- carbon miles (again!) flowers from other countries have to be flown over, whereas flowers grown locally will save on this
- buy organic, ask your florist for flowers which have not been chemically treated
- dedicate a tree to someone instead!
In recent years people have taken to drinking bottled water. Now whilst tap water in many countries is drinkable, many go on to buy bottled water. Not only does this lead to huge amounts of plastic ending up in landfill, (two thirds of plastic bottles end up as landfill) but in many cases uses up valuable carbon miles. One plastic bottle will take 450 years to break down.
If you need to buy bottled water, then make sure that you buy bottled water that is locally sourced. One litre of Volvic water uses 185 grams of carbon to reach the UK, Evian uses 172 grams of carbon, whilst water from the River Thames in London uses just 0.3 grams. So imported water in the UK uses up 600 times more carbon!
Imagine the carbon footprint on drinking a bottle of Fiji bottled water every day. In fact, there are some celebrities today who drink no other water, and demand it be flown in wherever they are.
Taste tests have shown that most people can’t tell the difference anyway. If you insist on continuing with bottled water then look for brands which have not had to travel far to reach you, and biodegradable bottles. And don’t forget to recycle.
I’m not into going to the gym, and being a vegetarian I get lots of jokes about the fact that I do yoga everyday too. But you don’t have to be a hippie to appreciate what yoga can do for you, your life, your body, but since this blog is about the environment….. what it can do for the environment!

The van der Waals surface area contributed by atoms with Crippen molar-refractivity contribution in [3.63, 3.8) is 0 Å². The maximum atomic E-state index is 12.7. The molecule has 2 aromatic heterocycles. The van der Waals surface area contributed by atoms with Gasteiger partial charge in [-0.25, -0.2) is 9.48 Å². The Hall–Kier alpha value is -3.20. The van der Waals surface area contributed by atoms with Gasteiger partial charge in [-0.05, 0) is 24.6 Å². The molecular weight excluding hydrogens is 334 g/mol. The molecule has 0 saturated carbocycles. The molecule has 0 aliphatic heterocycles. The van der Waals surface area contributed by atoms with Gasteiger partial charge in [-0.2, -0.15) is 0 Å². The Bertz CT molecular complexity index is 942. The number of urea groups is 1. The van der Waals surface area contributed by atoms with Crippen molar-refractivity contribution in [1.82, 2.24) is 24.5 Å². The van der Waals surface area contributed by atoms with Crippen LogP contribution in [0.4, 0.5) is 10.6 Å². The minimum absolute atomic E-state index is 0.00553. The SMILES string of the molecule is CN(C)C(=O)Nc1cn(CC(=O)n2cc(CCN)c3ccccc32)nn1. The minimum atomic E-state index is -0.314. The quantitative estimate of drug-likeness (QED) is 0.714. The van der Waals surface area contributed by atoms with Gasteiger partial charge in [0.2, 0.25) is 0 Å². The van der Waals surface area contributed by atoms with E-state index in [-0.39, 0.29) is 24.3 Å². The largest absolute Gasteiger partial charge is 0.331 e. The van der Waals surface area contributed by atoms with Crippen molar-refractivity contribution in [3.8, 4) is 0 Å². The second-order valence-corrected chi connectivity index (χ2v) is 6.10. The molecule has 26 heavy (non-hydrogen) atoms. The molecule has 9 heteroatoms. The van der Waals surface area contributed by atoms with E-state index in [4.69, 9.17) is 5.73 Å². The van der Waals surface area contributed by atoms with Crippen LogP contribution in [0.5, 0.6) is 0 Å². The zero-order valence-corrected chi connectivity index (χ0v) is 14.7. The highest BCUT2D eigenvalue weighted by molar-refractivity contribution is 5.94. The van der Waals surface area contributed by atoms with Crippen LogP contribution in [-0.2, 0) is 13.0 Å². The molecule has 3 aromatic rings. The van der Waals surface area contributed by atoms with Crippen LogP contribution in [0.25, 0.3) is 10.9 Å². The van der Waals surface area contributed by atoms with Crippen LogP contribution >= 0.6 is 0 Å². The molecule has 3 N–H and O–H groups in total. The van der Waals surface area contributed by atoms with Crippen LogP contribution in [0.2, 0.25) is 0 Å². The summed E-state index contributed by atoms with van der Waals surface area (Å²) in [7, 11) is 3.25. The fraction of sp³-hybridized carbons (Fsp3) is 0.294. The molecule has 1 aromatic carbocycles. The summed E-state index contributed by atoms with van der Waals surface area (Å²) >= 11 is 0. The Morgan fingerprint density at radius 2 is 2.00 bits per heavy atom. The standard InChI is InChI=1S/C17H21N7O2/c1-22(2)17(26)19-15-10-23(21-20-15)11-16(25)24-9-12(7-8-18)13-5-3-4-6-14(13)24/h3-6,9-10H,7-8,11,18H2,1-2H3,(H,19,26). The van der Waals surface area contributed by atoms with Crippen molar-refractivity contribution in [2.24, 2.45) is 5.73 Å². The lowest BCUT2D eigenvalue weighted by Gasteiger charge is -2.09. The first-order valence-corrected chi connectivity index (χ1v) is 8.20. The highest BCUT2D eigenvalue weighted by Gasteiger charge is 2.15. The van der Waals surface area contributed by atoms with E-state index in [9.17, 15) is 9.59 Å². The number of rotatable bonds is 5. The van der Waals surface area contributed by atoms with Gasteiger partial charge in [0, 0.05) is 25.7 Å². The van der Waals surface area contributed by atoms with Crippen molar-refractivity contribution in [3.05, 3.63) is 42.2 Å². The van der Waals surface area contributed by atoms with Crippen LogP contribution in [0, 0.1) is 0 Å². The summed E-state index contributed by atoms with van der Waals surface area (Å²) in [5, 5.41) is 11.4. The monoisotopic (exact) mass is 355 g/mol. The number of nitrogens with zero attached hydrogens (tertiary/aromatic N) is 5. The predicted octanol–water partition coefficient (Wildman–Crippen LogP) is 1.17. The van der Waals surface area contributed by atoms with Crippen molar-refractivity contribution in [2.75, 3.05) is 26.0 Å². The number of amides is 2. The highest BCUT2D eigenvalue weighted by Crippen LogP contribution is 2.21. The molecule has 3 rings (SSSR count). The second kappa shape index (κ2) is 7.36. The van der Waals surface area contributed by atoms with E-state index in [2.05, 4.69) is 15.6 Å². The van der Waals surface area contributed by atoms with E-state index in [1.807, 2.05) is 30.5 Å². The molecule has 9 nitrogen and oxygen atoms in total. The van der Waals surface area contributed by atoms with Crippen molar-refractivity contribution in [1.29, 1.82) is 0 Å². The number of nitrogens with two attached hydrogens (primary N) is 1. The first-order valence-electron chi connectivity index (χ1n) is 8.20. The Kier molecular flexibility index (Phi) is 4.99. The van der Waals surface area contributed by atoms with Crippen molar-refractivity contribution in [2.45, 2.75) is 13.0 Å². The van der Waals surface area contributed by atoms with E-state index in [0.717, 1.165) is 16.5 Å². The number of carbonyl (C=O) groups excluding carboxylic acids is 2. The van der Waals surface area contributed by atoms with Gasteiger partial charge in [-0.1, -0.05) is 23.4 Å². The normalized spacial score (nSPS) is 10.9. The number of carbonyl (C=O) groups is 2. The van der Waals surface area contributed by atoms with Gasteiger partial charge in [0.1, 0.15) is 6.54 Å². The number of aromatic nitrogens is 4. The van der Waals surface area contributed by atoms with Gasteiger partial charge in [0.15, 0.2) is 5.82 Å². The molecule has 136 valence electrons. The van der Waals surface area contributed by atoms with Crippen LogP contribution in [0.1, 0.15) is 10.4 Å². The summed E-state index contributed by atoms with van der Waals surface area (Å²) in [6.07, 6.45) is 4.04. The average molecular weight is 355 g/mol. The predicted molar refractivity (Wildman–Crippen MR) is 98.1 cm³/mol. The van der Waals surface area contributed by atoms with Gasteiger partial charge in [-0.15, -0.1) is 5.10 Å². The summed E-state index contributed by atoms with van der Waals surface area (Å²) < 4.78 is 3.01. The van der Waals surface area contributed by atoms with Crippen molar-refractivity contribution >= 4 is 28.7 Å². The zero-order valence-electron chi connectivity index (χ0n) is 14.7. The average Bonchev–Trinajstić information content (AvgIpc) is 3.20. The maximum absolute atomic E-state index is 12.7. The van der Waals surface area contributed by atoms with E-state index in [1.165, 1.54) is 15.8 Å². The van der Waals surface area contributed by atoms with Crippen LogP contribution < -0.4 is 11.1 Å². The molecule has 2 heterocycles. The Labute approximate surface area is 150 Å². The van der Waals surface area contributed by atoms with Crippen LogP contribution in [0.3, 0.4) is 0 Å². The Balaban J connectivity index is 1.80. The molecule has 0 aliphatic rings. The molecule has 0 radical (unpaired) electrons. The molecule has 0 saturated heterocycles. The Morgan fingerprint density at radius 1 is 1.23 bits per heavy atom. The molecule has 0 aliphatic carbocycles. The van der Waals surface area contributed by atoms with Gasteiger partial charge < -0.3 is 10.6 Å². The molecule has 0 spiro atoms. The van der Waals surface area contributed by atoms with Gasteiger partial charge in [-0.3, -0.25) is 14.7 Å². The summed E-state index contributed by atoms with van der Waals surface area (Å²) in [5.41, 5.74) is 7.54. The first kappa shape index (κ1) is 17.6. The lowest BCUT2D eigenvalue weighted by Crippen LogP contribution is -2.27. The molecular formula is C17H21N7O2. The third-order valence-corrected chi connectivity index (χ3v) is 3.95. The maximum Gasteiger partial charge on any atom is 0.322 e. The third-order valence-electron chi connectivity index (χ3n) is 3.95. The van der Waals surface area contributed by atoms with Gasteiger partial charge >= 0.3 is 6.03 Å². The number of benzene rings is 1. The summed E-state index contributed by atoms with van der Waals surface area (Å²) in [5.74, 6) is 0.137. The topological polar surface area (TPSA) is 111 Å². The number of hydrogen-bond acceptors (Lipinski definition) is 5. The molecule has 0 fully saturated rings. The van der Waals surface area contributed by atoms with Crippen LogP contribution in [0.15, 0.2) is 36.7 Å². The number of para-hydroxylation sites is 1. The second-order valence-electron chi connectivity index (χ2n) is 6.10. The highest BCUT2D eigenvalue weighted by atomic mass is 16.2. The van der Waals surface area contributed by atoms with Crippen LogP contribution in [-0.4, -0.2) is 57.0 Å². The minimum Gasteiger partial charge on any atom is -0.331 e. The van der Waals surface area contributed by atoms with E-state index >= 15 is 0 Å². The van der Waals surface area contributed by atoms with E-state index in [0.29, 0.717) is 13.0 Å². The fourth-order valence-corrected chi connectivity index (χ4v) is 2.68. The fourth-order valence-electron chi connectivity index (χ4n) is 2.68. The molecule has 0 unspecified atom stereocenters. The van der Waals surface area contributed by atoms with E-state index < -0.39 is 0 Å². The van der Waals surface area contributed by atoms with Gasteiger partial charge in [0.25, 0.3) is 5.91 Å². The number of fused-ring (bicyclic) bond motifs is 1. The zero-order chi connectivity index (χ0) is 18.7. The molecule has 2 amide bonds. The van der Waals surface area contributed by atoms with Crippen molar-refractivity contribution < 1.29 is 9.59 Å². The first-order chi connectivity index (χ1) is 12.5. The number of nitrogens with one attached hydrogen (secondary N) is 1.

Yoga is simple to do, all you need is a yoga mat. There are no machines, no electricity being used, you can do it outside or inside, the list goes on. Hopefully lots of you have already thought about starting yoga, or already practice it. So here is how to make it even greener!
- use energy-saving lightbulbs or natural light
- use an environmentally friendly yoga mat (don’t use a plastic PVC mat which has been treated with lots of chemicals)
- wear organic cotton clothes to practice in
- don’t buy bottled water which wastes plastics, and often uses up huge amounts of carbon miles actually reaching you (think Evian, Fiji, etc)
I am one of those people who think small packages are cute. Mini bottles of products, baby vegetables, they are so adorable! But these days I purchase the biggest bottle of anything that I possibly can. The excess packaging found in supermarkets today is astonishing! So now we are hopefully taking our own bags to the supermarket, and not bothering putting our fruit and veg into mini plastic bags. But what else can we do?